Originally published in 1945 by Viking
Source: Sometimes it's a good thing my husband never got rid of a book in got in college - that's where we got our copy which was published in 1981 by Bantam
Cannery Row paints a picture of West Coast neighborhood life in the era following the Great Depression. Mack, the leader of a group of local bums, decides that he wants to do something nice for Doc, a marine biologist and neighborhood genius, so he throws Doc a party in his lab. When Doc returns home—late because he was doing research on the seashore—the party is already over and his lab has been trashed. Ashamed of the mess they’ve made, Mack and his friends make another attempt at celebrating Doc, this time with more success. A series of vignettes, introducing other residents such as Lee Chong, the Chinese grocer who extends credit to help Mack with his party, and Dora, the kind-hearted madam of the local brothel, complements the main story and offers a rich panorama of life on Cannery Row.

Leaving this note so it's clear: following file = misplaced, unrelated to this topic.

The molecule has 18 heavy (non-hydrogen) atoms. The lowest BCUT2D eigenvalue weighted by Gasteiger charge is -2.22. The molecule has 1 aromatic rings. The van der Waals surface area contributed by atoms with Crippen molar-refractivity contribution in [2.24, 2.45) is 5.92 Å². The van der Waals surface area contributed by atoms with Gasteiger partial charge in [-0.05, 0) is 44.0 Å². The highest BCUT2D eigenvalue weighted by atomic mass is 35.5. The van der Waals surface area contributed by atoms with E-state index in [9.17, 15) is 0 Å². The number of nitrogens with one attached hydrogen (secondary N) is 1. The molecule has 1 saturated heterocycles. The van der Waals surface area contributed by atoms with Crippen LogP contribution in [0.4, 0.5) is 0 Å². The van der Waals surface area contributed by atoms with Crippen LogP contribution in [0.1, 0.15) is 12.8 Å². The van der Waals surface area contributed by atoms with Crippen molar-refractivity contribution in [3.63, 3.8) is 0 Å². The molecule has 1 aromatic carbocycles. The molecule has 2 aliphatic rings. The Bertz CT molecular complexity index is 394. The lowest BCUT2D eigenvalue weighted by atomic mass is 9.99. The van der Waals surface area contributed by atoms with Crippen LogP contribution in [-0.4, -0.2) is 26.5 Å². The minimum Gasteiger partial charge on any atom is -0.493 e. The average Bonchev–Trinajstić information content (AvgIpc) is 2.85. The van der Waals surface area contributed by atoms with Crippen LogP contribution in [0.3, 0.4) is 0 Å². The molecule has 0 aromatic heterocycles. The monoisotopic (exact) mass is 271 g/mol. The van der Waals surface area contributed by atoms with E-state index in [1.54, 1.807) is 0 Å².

Well color me embarrassed. I've avoided Cannery Row (much as I have all of Steinbeck) for decades because I had this impression in my mind that it would be a story dripping with testosterone and depressing as hell. Well, sure it is a novella largely populated by men, but it never feels like a book solely written to appeal to men. And it is not, in any way, depressing. It is, at it's heart, about friendship, camaraderie, and being content with the life you have. There is a couple that lives in an old locomotive boiler for heaven's sake, and they are just fine with that.
Using a series of vignettes to introduce his characters, Steinbeck weaves their subplots into the greater plot. Although, to be honest, it's not really much of a plot, more of a way to tie all of the characters together. And what great characters they are. Most are more flawed than not but Steinbeck takes care to portray the good as well as the bad. Mack and his friends have no qualms about stealing the things they need or manipulating people to get what they want yet they twice work together to plan a party for Doc.
And let's be honest, nobody writes like Steinbeck, whether or not you like his stories:
"Cannery Row in Monterey in California is a poem, a stink, a grating noise, a quality of light, a tone, a habit, a nostalgia, a dream. Cannery Row is the gathered and scattered, tin and iron and rust, and splintered wood, chipped pavement and weedy lots, and junk heaps, sardine canneries of corrugated iron, honky tonks, restaurants and whore houses, and little crowded groceries, and laboratories and flophouses."You can just picture it, can't you? Three Steinbeck novellas, two successes. I think I'm just about ready to tackle one of the biggies. Anyone up for an East of Eden readalong?